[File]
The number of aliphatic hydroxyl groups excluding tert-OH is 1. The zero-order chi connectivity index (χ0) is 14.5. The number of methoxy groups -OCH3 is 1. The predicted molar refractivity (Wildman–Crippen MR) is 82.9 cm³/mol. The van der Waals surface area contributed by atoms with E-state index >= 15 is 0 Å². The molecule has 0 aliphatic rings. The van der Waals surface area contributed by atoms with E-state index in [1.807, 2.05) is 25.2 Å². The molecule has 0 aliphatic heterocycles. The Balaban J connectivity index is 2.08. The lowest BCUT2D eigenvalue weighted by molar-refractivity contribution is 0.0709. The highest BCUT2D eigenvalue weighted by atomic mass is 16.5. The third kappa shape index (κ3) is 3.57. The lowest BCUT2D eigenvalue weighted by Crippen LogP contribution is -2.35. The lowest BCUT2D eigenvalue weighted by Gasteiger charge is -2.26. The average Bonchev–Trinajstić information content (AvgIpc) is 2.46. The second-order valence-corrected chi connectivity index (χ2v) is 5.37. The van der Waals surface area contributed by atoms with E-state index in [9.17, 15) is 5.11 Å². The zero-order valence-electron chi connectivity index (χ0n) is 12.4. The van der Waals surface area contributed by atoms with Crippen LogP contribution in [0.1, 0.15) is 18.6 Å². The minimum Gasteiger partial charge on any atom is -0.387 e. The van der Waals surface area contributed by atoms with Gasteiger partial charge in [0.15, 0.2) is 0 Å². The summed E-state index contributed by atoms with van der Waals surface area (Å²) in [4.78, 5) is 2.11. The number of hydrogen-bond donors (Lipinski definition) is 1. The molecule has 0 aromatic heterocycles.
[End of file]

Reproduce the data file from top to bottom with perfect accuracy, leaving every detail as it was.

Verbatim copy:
The number of aliphatic hydroxyl groups excluding tert-OH is 1. The zero-order chi connectivity index (χ0) is 14.5. The number of methoxy groups -OCH3 is 1. The predicted molar refractivity (Wildman–Crippen MR) is 82.9 cm³/mol. The van der Waals surface area contributed by atoms with E-state index >= 15 is 0 Å². The molecule has 0 aliphatic rings. The van der Waals surface area contributed by atoms with E-state index in [1.807, 2.05) is 25.2 Å². The molecule has 0 aliphatic heterocycles. The Balaban J connectivity index is 2.08. The lowest BCUT2D eigenvalue weighted by molar-refractivity contribution is 0.0709. The highest BCUT2D eigenvalue weighted by atomic mass is 16.5. The third kappa shape index (κ3) is 3.57. The lowest BCUT2D eigenvalue weighted by Crippen LogP contribution is -2.35. The lowest BCUT2D eigenvalue weighted by Gasteiger charge is -2.26. The average Bonchev–Trinajstić information content (AvgIpc) is 2.46. The second-order valence-corrected chi connectivity index (χ2v) is 5.37. The van der Waals surface area contributed by atoms with E-state index in [9.17, 15) is 5.11 Å². The zero-order valence-electron chi connectivity index (χ0n) is 12.4. The van der Waals surface area contributed by atoms with Crippen LogP contribution in [0.1, 0.15) is 18.6 Å². The minimum Gasteiger partial charge on any atom is -0.387 e. The van der Waals surface area contributed by atoms with Gasteiger partial charge in [0.15, 0.2) is 0 Å². The summed E-state index contributed by atoms with van der Waals surface area (Å²) in [4.78, 5) is 2.11. The number of hydrogen-bond donors (Lipinski definition) is 1. The molecule has 0 aromatic heterocycles.